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Long-billed Curlew (plate CCXXXI) - John James Audubon (1785-1851) - 1834.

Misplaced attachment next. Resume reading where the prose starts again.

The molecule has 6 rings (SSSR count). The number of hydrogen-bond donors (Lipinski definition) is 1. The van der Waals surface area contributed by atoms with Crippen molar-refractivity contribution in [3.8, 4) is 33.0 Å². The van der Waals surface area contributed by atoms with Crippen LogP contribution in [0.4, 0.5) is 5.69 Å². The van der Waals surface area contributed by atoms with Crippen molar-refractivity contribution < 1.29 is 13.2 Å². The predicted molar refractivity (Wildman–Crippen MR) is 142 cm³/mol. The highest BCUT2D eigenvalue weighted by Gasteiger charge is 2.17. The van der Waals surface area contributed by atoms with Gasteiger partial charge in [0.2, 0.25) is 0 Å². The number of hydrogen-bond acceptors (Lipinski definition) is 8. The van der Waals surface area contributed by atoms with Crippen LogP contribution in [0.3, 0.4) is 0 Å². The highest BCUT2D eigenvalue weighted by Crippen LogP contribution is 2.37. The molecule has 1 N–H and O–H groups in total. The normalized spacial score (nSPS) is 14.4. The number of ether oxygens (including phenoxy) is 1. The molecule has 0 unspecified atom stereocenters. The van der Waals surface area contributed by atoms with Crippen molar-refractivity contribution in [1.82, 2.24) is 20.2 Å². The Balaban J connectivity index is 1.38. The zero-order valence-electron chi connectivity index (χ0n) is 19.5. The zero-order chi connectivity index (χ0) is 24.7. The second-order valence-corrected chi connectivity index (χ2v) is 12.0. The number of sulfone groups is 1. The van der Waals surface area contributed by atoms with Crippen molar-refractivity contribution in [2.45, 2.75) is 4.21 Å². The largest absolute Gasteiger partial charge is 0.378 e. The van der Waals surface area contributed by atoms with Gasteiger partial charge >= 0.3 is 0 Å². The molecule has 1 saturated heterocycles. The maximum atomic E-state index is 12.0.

London: Robert Havell, 1834 - Plate legend: Long-billed Curlew. Numenius Longirostris. 1 Male 2 Female City of Charleston Robert Havell. London, 1834 37 ½ x 24 ¾ inches sheet, 49 ½ x 37 inches framed. First edition aquatint engraving with original hand color, annotated with title and description on bottom margin, numbered on top right corner (excellent condition). Guidance: Guernseys, May 11, 2013 - $109,800 Christies, June 25, 2004- $89,625 This work is a first edition elephant folio engraving from Audubons awe-inspiring series Birds of America, the single most important visual study of North American ornithology ever produced. It features a life-size portrait of North Americas largest shorebird, the long-billed curlew, whose distinguishing feature is its exceptionally elongated bill, which rivals that of the Far Eastern curlew as the the longest bill of any shorebird. The present composition shows two adult curlews (one male, one female) feeding near a shore with tall grass. We look up at their striking poses from a "worms-eye view," which heightens our sense of their impressive stature (Olson, 280). The birds oblong heads, slender necks, soft and patterned plumage, scaled legs, and powerful gaze are all rendered with remarkable precision and detail (Audubon, 35). Across the water is a cityscape painted by the talented naturalist George Lehman, which provides a charming view of early 19th century Charleston. Visible on the left is the historic Castle Pinckney, a fort garrisoned during numerous military conflicts, including the War of 1812 and the Civil War (Sanders and Ripley, 73). Audubon encountered the curlews in November 1831 while on a trip with friends at Cole's Island, about twenty miles outside of Charleston, South Carolina (Audubon, 36). It was here that he found the birds used as models for the present composition (Low, 133). In his study of these and other birds, Audubons work was considerably enriched by his friend and collaborator Reverend John Bachman. A Lutheran minister and avid scholar of natural life, Bachman contributed a wealth of knowledge to Audubons ornithological investigations, including discovering the now likely extinct Bachmans Warbler, which Audubon named in his honor (Sanders and Ripley, 38). The South Carolina native also provided lodging to Audubon and his two assistants in his Charleston home during a crucial period of artistic production. In fact, it was in Bachmans study on the ground floor of the house that Audubon painted many of the original watercolors for The Birds of America (Sanders and Ripley, 37). Of his time with Bachman in Charleston, Audubon wrote in 1831: "the extraordinary hospitality which awaited us there.led to.a few of the happiest weeks I ever passed" (Sanders and Ripley, 33). It is arguable that Audubon would not have achieved his towering reputation as the preeminent North American natural history artist had it not been for his collaborator Bachmans scholarly devotion to scientific truth. As Sanders and Ripley note: "Bachmans concern for accuracy kept the sometimes-hasty Audubon out of hot water on several occasions" (Sanders and Ripley, 38). With respect to the present work, it was Bachman who accompanied Audubon to Coles Island to observe the curlews. Bachman also enlightened the artist about the birds breeding and nesting habits, having studied their breeding grounds first hand on the islands along the coast of South Carolina, and provided ample material for Audubons descriptions of these birds in Bird of Americas accompanying text, Ornithological Biography (Audubon, 36). References: John James Audubon, The Birds of America: From Drawings Made in the United States and their Territories Vol VI (New York, 1861); Roberta, J. M. Olson, Audubons Aviary ( New York, 2012); Albert E. Sanders and Warren Ripley, Audubon: The Charleston Connection (The Charleston Museum, 1985); Susanne M. Low, A Guide to Audubons Birds of America, (New Haven and New York, 2002). Catalogued by Xueli Wang, C [Attributes: First Edition]
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